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jacaré

/ˈdʒækəreɪ/
noun
1.
another name for cayman
Word Origin
C18: from Portuguese, from Tupi jacaré
Collins English Dictionary - Complete & Unabridged 2012 Digital Edition
© William Collins Sons & Co. Ltd. 1979, 1986 © HarperCollins
Publishers 1998, 2000, 2003, 2005, 2006, 2007, 2009, 2012
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Examples from the Web for jacaré
Historical Examples
  • Certainly there was something peculiar both in the appearance and movements of the jacaré.

  • We had gone on for some distance, when he exclaimed, “jacaré tinga!”

    On the Banks of the Amazon W.H.G. Kingston
  • No one knew exactly what his purpose was, though his attitude and actions led all to believe that he meant to attack the jacaré.

  • It was their destiny to live, and not die then in the jaws of the jacaré.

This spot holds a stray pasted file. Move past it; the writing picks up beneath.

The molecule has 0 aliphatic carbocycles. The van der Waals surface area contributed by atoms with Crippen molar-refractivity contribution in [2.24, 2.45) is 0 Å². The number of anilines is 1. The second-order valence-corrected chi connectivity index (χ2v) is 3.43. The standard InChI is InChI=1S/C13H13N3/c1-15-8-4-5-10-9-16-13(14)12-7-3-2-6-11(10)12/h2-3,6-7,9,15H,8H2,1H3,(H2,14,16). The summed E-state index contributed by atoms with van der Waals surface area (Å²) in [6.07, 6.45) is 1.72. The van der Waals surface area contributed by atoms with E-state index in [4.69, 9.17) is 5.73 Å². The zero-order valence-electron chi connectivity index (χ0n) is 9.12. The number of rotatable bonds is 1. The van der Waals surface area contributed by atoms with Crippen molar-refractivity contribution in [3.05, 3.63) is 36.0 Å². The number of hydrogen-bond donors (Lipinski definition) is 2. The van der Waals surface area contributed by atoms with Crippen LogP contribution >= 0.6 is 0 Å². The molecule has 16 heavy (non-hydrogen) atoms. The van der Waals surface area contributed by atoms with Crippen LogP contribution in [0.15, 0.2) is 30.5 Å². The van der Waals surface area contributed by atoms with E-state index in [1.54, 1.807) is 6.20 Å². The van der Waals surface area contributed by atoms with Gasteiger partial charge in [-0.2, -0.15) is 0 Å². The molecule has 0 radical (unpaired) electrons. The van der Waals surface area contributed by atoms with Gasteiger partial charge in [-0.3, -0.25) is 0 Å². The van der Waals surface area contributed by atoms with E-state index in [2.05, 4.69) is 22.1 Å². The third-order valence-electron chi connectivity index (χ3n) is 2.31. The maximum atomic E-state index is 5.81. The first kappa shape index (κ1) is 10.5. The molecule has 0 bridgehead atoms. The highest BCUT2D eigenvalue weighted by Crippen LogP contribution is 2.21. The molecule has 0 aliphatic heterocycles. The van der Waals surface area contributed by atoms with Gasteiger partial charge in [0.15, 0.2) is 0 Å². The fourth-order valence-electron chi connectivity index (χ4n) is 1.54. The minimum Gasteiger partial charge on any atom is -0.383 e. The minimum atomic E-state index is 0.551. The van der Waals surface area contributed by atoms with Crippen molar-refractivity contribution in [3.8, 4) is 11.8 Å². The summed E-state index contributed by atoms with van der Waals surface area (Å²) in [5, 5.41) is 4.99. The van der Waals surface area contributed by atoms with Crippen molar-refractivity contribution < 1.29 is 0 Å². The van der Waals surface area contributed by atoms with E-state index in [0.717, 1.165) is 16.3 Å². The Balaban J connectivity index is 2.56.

• It was plain to all, that the presence of the jacaré was provoking him to fast-culminating excitement.

  • If the jacaré consulted its own safety, it would do well to look out.

  • That jacaré is a man-eater, strayed from some of the villages, perhaps Coary, that we have lately left.

  • The jacaré was not easily killed, for it would not die outright till it was cut to pieces.

  • He was fool enough to hope the jacaré would get tired first.

  • This was the first sign of wild animal life we saw, the "jacaré" or alligator.

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